Wiens et al. [41] cultured DRGs from chick embryos for 36 h and then used time-lapse image capture and minute-by-minute motility analysis to compare the behavior of growth cones and neurites before and after addition of FA to the medium in the dish on the warmed stage of a microscope. They also fixed and immunostained other sample cultures to reveal the presence of neural networks with synaptic vesicles, and to enumerate and measure neurite lengths. They found that the number of neurites sent out from neurons was not affected, but there was a dose-dependent relationship between neurite length and FA concentration: a significant inhibition of outward extension of neurites. Their median length was shorter. In addition, they reported that the average total of stained synaptogenic areas surrounding each cultured DRG was reduced significantly. Finally, they accumulated data on area changing of the growth cones (dynamic behavior) during the time-lapse image capture, and this data showed a reduction within thirty minutes. Although this study used FA concentrations that were (as with the rodent studies) quite high, and should not be extrapolated to the levels observed in humans, the findings support the idea of a theoretical direct effect. In a published commentary, Wiens [45] has suggested that FA may be involved in a direct competition for binding to the important N-methyl-d-aspartate (NMDA) receptor in the synapse. This receptor is known to be important not only in the post-synaptic membrane but also in the presynaptic membrane in growth cones and their filapodia during the development process [46]. The chemical structure of FA contains glutamate at one end, the abundant neurotransmitter that is involved in opening the NMDA receptor channel for ion fluxes. Altering the calcium ion concentration in neurons would have profound effects on neural development because local cytoplasmic calcium ion concentration is a key regulator of neurite extension, synapse formation and synaptic and dendritic spine maturation (see review in Ebert & Greenberg, 2015 [47]). In sum, evidence is strong that increasing FA beyond the recommended amounts is not without risk (Table 1).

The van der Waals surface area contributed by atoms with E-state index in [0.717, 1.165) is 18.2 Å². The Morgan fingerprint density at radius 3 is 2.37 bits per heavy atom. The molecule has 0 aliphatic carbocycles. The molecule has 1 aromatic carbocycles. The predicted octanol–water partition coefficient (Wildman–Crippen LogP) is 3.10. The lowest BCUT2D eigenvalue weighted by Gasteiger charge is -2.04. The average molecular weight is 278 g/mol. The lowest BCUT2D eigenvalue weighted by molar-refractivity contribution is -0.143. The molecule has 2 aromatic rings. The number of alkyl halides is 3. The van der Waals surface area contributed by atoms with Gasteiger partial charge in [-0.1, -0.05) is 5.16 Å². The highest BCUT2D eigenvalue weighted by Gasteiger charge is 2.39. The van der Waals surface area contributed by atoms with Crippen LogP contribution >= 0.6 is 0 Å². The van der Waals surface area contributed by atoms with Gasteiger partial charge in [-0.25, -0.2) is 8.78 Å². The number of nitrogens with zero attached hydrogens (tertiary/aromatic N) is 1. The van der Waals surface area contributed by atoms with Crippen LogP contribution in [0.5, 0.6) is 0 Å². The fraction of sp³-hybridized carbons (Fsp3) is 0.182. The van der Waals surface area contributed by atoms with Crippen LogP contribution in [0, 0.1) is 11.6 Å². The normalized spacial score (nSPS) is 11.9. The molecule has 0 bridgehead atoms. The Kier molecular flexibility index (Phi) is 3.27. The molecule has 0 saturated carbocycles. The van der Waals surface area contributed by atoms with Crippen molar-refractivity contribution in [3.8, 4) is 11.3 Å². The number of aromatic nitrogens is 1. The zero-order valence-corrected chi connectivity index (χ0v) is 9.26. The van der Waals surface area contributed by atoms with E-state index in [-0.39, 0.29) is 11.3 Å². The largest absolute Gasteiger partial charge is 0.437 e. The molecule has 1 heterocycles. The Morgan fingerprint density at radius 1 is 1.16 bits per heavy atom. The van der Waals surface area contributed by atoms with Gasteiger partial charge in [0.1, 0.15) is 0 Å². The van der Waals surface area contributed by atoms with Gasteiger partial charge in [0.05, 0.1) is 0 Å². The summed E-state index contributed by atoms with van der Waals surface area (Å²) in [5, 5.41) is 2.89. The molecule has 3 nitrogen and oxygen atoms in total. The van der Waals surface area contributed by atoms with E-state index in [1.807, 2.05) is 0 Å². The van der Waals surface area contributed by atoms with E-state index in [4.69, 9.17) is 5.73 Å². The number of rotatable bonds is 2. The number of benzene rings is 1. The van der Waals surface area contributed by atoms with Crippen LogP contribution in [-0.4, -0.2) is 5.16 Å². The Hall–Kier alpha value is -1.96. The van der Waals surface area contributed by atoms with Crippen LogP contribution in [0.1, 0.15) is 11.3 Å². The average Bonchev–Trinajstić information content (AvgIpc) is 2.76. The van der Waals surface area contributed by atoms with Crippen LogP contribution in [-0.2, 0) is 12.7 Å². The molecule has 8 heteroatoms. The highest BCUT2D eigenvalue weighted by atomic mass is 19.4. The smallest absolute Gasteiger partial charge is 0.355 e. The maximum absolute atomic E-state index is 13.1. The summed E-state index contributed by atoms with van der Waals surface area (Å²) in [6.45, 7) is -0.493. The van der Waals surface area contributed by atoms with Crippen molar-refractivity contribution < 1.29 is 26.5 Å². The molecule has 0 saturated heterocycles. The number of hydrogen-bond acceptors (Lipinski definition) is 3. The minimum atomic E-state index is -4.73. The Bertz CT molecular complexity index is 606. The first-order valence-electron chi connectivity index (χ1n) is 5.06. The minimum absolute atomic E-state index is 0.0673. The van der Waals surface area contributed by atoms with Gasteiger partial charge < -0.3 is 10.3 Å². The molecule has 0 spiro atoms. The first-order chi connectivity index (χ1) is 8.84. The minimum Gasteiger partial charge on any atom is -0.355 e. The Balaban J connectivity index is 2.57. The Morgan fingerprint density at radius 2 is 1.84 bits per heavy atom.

4. Metabolic Abnormalities and Autoantibodies in Autism

A large number of recent studies of ASD and other psychiatric disorders have revealed associations with metabolic abnormalities related to folate metabolism. These associations have been categorized into five groups: immune disregulation, inflammation, oxidative stress, mitochondrial dysfunction and environmental toxicant exposures (reviewed in [50,51]). Genes in the folate enzymatic pathway and folate receptor genes do exhibit polymorphisms that affect folate metabolism, and the administration of a type of folate that does not require enzymatic reduction by dihydrofolate reductase (DHFR) can improve the symptoms. For example, folinic acid has been used to correct the folate deficiency in cerebral folate deficiency disorder (a condition in which CSF folate level is abnormally lower than blood levels because of disturbed folate transfer across the blood-brain barrier), restoring CSF levels and improving psychomotor symptoms that included ASD (shown in case follow-up) in a group of five children [52]. A more recent study of 48 children with ASD with language impairment showed that folinic acid treatment for 12 weeks improved verbal communication for 23 children compared to 25 receiving placebo, though the authors caution that the study should be considered preliminary [53].